Lawmaker accuses Blackwater of tax evasion
WASHINGTON (Reuters) - Private security contractor Blackwater USA "engaged in significant tax evasion," a U.S. congressman said on Monday as the company faced scrutiny over the killing of Iraqi civilians.
Rep. Henry Waxman, chairman of the U.S. House of Representatives Oversight and Government Reform Committee, accused Blackwater of "failing to withhold and pay millions of dollars in Social Security, Medicare, unemployment and related taxes."
The California Democrat said the firm "sought to conceal its conduct from Congress and law enforcement officials."
Blackwater spokeswoman Anne Tyrrell said in an e-mail that Waxman argues Blackwater cannot treat its personnel in Iraq and Afghanistan as independent contractors and contends they must be treated as employees for IRS purposes.
"The chairman's contention is incorrect," Tyrrell said.
U.S. Defense Secretary Robert Gates last week criticized security contractors in Iraq while Baghdad pressed the United States to pull Blackwater out of the country after the shootings involving its personnel.
Secretary of State Condoleezza Rice was given the findings on Monday of a State Department review into security contractors in Iraq that also examined a September 16 shooting incident involving Blackwater that killed 17 Iraqis.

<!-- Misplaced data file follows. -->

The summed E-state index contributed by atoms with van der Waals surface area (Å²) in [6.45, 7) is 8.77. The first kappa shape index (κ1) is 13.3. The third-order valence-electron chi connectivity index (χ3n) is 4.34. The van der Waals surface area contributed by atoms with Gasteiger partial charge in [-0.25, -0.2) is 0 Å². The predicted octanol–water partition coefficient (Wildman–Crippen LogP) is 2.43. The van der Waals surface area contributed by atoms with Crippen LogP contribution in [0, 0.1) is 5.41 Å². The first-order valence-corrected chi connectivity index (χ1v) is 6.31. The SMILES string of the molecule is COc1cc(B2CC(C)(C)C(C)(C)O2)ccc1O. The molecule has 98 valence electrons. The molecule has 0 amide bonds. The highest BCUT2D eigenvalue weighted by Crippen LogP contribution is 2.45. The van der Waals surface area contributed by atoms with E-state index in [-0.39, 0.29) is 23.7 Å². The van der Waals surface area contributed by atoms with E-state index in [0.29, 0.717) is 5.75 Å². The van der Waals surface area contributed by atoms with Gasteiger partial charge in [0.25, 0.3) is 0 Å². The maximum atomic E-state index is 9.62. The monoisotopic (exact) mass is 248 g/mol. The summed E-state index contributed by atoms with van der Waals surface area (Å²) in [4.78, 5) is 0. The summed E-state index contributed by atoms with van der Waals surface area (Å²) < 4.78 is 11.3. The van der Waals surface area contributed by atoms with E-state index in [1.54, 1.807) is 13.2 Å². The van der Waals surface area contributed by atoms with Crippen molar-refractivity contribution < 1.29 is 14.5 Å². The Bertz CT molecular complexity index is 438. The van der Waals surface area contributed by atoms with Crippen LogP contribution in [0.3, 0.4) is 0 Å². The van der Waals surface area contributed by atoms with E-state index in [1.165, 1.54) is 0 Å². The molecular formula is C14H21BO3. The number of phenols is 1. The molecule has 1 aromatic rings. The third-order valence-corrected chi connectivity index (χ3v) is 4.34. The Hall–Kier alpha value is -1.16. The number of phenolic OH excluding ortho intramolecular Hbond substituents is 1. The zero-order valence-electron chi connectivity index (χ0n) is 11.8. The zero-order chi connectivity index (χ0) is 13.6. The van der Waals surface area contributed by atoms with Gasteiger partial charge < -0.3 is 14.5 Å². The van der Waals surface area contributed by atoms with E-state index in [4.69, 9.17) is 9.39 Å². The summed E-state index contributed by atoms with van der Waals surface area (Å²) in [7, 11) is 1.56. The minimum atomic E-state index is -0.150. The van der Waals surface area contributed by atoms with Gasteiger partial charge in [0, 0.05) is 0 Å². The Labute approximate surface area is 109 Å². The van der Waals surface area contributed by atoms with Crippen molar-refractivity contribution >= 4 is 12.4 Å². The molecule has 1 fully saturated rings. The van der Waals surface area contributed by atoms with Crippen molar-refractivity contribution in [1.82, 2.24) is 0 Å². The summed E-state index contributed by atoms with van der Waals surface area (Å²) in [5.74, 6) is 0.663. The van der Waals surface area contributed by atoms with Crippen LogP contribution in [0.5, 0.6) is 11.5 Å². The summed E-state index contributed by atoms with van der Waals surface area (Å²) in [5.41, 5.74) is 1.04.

RICE, GATES TO TALK
Rice said she would discuss the report with Gates before implementing its recommendations on oversight and rules of engagement.
"I believe that the recommendations point a very good way forward and I intend to act on them expeditiously," she said.
U.S. officials say options included terminating Blackwater's contract to guard U.S. diplomats in Iraq, not renewing the deal when it expires in May or deciding to impose far stricter controls on the North Carolina firm.
Earlier this month, Rice ordered the installation of cameras on all Blackwater convoys in Baghdad and said diplomatic agents should accompany them on each mission.
Blackwater employs about 1,000 people in Iraq.
Waxman released a copy of a letter he wrote to Blackwater Chairman Erik Prince on Monday. In it, Waxman said he has received documents that "suggest that Blackwater may have engaged in significant tax evasion."
He said that under a March 2007 Internal Revenue Service ruling, Blackwater violated federal tax laws by treating an armed guard as an "independent contractor."
Tyrrell said the government has always been aware of Blackwater's relationship with its deployed personnel, adding that the Small Business Administration determined that for tax purposes, Blackwater security contractors are not employees.
She said Waxman's contention "depends heavily upon a single letter from an IRS field office" and that he "fails to mention that Blackwater has appealed the ruling by the IRS field office and that no final determination by the IRS has been made."
Prince, a former U.S. Navy SEAL, founded the privately owned Blackwater in 1997.
(Additional reporting by Sue Pleming)
((Editing by Doina Chiacu; e-mail: firstname.lastname@example.org; 202-898-83 9 5
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